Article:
The seventh limb of yoga, dhyana means the development of witnessing awareness. It can refer to a form of meditation or to perfect contemplation. Dhyana can be defined as the practice of mind control by which you stop all thinking and seek to realize Truth in its essence. If you master dhyana, you never lose sight of your deepest self, instead you master the aspect of yourself that is witnessing these changes.
The most efficient way to cultivate dhyana is through meditation. It is good to note that it is normal and acceptable to have thoughts during meditation. When you get more experience with meditation, you learn to observe your thoughts, feelings, sensations and the sounds of your environment without attachment, judgment, chasing or analyzing. You simply notice your thoughts or feelings, acknowledge them, and let them pass. Like the clouds in the sky; they come and go. If you further develop and maintain your meditation practice, you learn to define these skills and bring it into your everyday life. The calm achieved in meditation infects all areas of your life with positive energy.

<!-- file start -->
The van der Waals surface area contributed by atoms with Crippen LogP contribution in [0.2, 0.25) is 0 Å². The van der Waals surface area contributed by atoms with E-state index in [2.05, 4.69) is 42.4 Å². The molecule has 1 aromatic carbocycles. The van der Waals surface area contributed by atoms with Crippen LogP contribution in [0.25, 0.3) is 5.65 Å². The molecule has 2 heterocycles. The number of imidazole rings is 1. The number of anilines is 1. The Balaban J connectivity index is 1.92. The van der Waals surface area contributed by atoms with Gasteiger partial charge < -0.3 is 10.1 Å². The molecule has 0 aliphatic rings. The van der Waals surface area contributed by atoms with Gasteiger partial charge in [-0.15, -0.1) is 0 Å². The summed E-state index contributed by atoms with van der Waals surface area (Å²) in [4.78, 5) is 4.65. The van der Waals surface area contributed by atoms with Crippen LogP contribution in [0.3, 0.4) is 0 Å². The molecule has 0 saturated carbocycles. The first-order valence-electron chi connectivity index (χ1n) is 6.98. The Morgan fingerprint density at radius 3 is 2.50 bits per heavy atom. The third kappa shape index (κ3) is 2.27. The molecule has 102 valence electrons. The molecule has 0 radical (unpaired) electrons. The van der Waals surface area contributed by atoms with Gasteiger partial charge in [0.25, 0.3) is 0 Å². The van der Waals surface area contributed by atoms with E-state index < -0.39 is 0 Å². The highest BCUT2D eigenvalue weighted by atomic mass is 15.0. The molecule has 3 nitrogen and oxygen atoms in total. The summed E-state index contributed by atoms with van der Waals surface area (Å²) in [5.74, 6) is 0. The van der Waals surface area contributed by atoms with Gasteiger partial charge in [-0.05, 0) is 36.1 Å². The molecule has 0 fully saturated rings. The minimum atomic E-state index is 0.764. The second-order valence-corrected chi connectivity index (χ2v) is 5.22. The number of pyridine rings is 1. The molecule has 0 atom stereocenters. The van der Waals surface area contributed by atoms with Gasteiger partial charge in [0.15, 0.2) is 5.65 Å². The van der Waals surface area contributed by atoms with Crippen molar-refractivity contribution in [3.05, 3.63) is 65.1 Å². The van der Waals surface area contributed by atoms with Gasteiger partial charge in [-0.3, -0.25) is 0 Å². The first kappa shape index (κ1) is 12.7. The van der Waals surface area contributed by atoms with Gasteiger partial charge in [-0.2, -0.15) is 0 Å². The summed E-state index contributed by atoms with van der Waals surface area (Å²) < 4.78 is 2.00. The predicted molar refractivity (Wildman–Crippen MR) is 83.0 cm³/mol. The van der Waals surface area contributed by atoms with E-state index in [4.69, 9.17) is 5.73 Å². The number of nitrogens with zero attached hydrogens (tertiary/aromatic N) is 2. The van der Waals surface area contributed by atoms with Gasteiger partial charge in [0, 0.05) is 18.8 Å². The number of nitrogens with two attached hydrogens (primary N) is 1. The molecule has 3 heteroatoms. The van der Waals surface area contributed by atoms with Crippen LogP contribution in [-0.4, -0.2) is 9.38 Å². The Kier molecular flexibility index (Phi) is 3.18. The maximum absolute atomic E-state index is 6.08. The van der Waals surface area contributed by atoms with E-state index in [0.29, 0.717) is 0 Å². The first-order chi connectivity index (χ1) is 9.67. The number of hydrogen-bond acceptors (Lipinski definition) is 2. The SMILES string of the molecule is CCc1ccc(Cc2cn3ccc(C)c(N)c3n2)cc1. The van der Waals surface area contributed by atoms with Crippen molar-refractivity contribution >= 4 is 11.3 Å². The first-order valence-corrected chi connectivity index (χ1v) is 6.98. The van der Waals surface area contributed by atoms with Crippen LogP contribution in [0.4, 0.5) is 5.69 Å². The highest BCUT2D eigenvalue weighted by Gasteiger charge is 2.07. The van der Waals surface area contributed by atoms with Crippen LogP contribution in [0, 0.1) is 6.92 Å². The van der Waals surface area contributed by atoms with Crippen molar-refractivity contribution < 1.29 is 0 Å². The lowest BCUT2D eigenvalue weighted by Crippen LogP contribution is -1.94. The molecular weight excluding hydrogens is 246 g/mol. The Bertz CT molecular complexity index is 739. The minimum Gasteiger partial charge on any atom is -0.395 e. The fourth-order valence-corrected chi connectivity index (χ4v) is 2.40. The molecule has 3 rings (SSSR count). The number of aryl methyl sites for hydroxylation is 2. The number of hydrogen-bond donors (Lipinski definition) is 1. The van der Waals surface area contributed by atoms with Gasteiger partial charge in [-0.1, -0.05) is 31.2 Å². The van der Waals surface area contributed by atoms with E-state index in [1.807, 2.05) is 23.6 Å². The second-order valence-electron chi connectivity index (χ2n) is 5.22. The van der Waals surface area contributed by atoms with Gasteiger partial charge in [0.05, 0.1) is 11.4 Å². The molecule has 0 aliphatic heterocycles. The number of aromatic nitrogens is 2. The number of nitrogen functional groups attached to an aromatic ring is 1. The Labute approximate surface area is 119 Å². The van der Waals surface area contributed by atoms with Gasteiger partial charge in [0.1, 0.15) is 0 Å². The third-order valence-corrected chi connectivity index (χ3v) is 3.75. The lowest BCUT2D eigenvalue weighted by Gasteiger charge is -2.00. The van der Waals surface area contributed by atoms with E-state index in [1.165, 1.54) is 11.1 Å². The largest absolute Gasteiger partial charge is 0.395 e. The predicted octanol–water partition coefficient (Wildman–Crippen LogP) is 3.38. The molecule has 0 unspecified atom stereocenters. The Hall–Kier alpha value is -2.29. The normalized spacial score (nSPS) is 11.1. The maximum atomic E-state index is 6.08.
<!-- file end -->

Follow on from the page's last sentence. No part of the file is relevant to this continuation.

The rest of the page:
In terms of development of witnessing awareness, I found it really supportive to go on a silent retreat. Our thoughts are usually directed outwards and much less frequently inwards, since we are constantly concerned with the external world. During a silent retreat you will find opportunities to guide your mind inward and reconnect with your inner peace. I experienced the first few days of the retreat as quite awkward, since I was surrounded by other people, but not interacting with them. It almost felt a bit rude and selfish. But before I knew, I got used to spending so much time with myself. I practiced a lot of different forms of meditation which brought me back to my truth self or inner voice. My goals in life appeared frank and clear, so that I could not ignore them in anyway. In this state of being, I felt grounded and as a consequence I became more equipped to deal with life’s challenges.
Meditation has taught me to make better choices and take more appropriate actions. Consequently, the chances that my intentions will be fulfilled are maximized. On top of that, meditation helps you free yourself from your past and allows you to be in the present. You learn to let the past go and be more fully engaged in the present with the result of being more aware, more empathic, more compassionate, more mindful and more connected. How many more benefits do you need to be convinced of the effects and advantages of dhyana?